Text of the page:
By Global Community Monitor
Samples of air that SIPCOT residents breathe were
found to contain extremely high levels of at least 22 toxic chemicals,
including 8 cancer-causing chemicals, according to a first of
a kind report released by SIPCOT Area Community Environmental
Monitors. Based on the results, the group has declared SIPCOT,
Cuddalore a "Global Toxic Hotspot."
For the first time in India, the air that people
living near industries breathe has been tested for toxic gases,
such as Volatile Organic Compounds (VOCs) and sulphur compounds.
The results of five samples taken outside Shasun, Tagros, CUSECS
5 and Asian Paints confirm the worst fears of the villagers that
the frequent odour incidents they experience are indicators of
chemical pollution from the factories. At least 13 chemicals found
are used as raw material in SIPCOT industries.
The report justifies the SIPCOT villagers’
demands for continuous air monitoring, including for toxic gases,
an aggressive air pollution elimination program, long-term health
monitoring, specialised health care facilities for SIPCOT residents,
and a ban on the setting up or expansion of any polluting facility
The report titled "Gas Trouble: Air Quality
in SIPCOT, Cuddalore" was compiled using samples taken by
Community Environmental Monitors from Semmankuppam, Sangolikuppam
and Eachangadu villages. The monitors are specially trained in
the use of the "Bucket" to take air samples, and in
monitoring, reporting and acting on pollution or occupational
injury incidents. The training in "Bucket" technology
was conducted in March 2004 by Denny Larson of Global Community
Monitor. Larson is one of the key persons involved in developing
and testing the bucket.
"The Bucket results confirm that SIPCOT is
a slow-motion Bhopal. For years, the Pollution Control Board and
the Tamilnadu Government have ignored our complaints about nasty
odours and our health problems," said S. Ramanathan, a Community
Environmental Monitor from Semmankuppam village. "If the
Government fails to do anything even after finding out that the
air we breathe has chemicals like benzene, carbon tetrachloride
and chloroform, they will be telling the world that they don’t
care if we live or die as long as the industries can operate profitably."
At least 14 of the 22 chemicals, including trichloroethene,
carbon tetrachloride, acrolein, methylene chloride and hydrogen
sulphide, violate the US Environmental Protection Agency’s
safety levels. 1,2-dichloroethane, a cancer-causing chemical that
was found in an air sample taken downwind of Tagros Chemicals,
exceeded safety levels by a factor of 22,973. Levels of hydrogen
sulphide, a gas that smells of rotten eggs, in the air sample
taken downwind of CUSECS Pump House No. 5 was 874 times the US
EPA safety level.
"I have worked nine years with the bucket
and seen at least 500 results from different places around the
world. SIPCOT, Cuddalore has to be the worst place to breathe,
and certainly the worst that I have seen in terms of the kinds
and levels of toxic gases in the air," said Larson. "The
levels of some of the chemicals are at least 1000 times higher
than what we saw in other developing countries like South Africa,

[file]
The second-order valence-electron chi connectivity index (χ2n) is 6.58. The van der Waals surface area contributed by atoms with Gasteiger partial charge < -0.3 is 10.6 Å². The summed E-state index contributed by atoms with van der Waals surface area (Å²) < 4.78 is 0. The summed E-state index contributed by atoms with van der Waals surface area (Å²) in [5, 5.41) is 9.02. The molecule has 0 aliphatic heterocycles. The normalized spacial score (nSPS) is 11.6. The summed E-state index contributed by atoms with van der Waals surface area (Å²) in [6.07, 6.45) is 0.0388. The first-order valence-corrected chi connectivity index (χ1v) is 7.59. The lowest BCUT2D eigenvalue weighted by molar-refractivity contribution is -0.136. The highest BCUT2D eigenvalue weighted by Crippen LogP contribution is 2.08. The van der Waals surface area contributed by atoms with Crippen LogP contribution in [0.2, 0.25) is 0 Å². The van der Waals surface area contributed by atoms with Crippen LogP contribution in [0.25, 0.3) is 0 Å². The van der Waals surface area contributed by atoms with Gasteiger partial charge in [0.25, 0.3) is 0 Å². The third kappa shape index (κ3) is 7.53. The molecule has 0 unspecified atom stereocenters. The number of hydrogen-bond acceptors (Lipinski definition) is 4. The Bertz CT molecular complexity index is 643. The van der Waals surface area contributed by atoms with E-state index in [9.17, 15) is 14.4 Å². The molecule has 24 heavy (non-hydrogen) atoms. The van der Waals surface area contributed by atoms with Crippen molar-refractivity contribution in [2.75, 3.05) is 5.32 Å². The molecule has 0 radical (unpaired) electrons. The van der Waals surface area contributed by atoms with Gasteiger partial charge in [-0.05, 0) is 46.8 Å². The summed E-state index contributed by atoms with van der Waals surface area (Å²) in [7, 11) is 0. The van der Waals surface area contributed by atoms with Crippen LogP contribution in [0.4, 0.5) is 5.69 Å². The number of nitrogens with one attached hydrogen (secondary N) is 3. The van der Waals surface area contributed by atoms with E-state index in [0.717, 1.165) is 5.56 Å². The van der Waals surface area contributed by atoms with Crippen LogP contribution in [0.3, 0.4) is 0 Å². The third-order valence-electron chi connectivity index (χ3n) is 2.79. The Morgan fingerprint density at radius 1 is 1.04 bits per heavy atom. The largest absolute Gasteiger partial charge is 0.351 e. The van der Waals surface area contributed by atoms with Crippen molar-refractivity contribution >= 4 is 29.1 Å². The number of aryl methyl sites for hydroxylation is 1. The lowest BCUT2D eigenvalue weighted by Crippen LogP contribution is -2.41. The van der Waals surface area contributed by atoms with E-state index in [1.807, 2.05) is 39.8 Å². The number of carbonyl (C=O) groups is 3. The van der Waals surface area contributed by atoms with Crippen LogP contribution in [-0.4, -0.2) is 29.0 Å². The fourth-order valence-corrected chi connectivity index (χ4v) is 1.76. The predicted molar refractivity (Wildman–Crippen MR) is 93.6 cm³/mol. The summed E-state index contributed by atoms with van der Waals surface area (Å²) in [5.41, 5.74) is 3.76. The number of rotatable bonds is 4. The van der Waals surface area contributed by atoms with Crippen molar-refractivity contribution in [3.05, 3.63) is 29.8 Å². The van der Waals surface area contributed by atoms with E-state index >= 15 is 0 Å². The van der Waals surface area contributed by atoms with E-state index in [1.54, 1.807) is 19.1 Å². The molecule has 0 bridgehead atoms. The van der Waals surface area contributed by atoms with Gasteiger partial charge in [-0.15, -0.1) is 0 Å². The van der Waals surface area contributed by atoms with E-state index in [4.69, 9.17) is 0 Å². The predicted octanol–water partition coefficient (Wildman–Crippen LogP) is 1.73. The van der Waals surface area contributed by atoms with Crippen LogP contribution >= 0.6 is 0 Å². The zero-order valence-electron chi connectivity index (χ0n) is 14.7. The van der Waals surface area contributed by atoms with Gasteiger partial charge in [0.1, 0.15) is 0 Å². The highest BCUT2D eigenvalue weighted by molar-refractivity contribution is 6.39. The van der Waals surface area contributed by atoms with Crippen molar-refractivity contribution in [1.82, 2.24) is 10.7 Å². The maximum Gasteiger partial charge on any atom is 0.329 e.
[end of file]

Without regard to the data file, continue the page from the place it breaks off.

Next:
Thailand and the Philippines."
Despite the magnitude of the problem, not a single
health study has been conducted till date in SIPCOT, Cuddalore.
The Pollution Control Board does not monitor for toxic gases in
the industrial estate, and what basic data it has on air pollution
has never been released to public.
The findings of the report have very troubling
implications particularly for women, children and old people who
spend all their time within the polluted confines of SIPCOT.
"Children, foetuses and pregnant women are
most at risk of exposure. These chemicals can attack children
at a very vulnerable stage of development and may, in cases, permanently
damage their ability to fight diseases or their mental, physical
and sexual development," said Shweta Narayan, coordinator
of the Community Environmental Monitoring program.
Despite the demonstrated lack of capacity of the
Pollution Control Board or the Health Department to understand
the pollution problem and take action to protect public health,
the Government is adding to the pollution load in SIPCOT by allowing
more polluting units to come up.
Villagers from Semmankuppam and Sangolikuppam are
very unhappy about the setting up of a new company, Pandian Chemicals,
in SIPCOT Phase II. The company plans to manufacture 38 tonnes/month
of Ammonium Perchlorate, a highly explosive chemical used in rocket
fuel. The chemical is a problematic groundwater contaminant that
is dangerous even at low levels to foetuses, young children and
pregnant women. It can be passed on from mother to child through
breast milk, and is known to attack the brain development of the
"The people don’t want Pandian Chemicals;
the Panchayat doesn’t want it. The company manufactures
a deadly explosive, and a chemical that is known to affect children’s
health. If the Government cares for people, the project should
be dropped. Only clean industries that can provide safe jobs to
villagers should be allowed in SIPCOT," said M. Nizamudeen
SIPCOT Area Community Environmental Monitoring
is a project of FEDCOT, Cuddalore District Consumer Organisation,
Global Community Monitor and The Other Media.